Young people are at risk from being targeted by extremist and terrorist groups for radicalisation
Young person sat on the floor wearing headphones and looking at phone

Social media, the news and websites are all places where young people can be exposed to information about radical groups and terrorism.

You may look out of curiosity, or because you want to find out the truth behind the news stories. But there are online radical and terrorist groups which want to recruit young people to their cause.

They use the same techniques as other online abusers. They:

  • Lie and tell you not to trust anyone else
  • Try and separate you from friends and family
  • Make promises and tell you that you are special and unique

Anyone is potentially vulnerable to becoming radicalised. You need to know how to protect yourself and your friends.

Take action: Some people are so vulnerable to radicalisation that they can become radicalised just from reading or watching content online. Over time they return to the content again and again and slowly become obsessed with terrorist acts and violence. They may go on to plan or even commit acts of violence. If you have seen terrorist content online, you should report it right away so it can be taken down. Report online terrorist content

If you are worried about something you have seen, you should talk to an adult you trust right away. If it is an emergency (for example, if someone has run away) you should call the police on 999 without delay.

You can also report concerns to 101 (the police non-emergency number) or make an anonymous report online. Don't worry about you or anyone else getting into trouble. Young people are always supported and helped to resist and recover.

Reporting online content

This video from Action Counters Terrorism explains how to report online extremist content.

Look out for your friends

When people think about the impact of terrorism, they think about the bad things that terrorists have done, the bombings and other attacks.

But young people who become radicalised are also harming themselves. They drop out of school and work, lose friends and family, self harm, and put themselves in danger. They may run away from home, refuse contact and support from their friends, and become obsessed with violence, death, politics, or religion. Those who go on to plan to deliberately hurt others risk injury, arrest and death.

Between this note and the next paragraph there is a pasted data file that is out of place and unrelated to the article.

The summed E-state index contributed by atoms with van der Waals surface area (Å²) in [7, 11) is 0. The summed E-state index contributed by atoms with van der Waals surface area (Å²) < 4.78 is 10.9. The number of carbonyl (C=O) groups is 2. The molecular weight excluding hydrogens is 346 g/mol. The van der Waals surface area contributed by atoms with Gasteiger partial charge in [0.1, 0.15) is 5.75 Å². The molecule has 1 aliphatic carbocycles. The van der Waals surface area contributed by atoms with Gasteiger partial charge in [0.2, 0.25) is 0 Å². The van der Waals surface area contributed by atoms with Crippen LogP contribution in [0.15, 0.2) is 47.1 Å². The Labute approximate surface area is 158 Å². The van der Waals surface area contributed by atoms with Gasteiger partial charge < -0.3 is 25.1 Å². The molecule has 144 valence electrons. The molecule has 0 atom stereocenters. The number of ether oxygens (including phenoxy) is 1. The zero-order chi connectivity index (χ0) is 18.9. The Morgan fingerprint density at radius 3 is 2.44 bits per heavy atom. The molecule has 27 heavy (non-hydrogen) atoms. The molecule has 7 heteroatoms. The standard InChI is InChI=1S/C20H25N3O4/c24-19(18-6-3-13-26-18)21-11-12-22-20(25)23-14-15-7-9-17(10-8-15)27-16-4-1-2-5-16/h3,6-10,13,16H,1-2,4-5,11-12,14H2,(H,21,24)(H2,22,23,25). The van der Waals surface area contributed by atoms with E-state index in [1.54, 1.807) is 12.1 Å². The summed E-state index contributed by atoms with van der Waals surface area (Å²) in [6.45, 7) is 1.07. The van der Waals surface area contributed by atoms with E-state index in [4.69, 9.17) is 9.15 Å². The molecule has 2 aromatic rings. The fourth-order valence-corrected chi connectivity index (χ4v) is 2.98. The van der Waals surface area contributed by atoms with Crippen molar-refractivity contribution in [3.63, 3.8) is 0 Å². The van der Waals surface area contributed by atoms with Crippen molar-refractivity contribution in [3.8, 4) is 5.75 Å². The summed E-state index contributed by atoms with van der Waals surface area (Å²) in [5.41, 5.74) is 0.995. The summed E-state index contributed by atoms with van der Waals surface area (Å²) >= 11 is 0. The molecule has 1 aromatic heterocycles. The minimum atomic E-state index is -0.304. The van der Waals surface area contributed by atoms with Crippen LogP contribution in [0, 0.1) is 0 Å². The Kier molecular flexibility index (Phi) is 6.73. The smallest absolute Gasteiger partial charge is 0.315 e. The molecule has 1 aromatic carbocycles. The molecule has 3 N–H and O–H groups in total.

Although this can seem like a problem that is happening far away, it may be closer than we think. Young people have needed treatment after becoming radicalised in South of England.

Take Action: Worried about extremism in a school or group, or think a friend might be at risk? Call the police confidentially on 0800 789 321, or complete the secure form at gov.uk/act. You can also tell any adult at your school, or phone 101 to talk to your local police. You should always call 999 in an emergency.

Safeguarding vulnerable people from extremism

Organisations in Oxfordshire work in partnership to help prevent people from being drawn into extremism. This includes providing training, information and support to schools, engaging with communities and more. 

Instant expert: Find out more about preventing extremism on the Oxfordshire County Council Website

Helping family and friends

Sometimes you might be worried about friends or family or just want to find out more about radicalisation. There is support and information about radicalisation on Educate Against Hate.

Find out more

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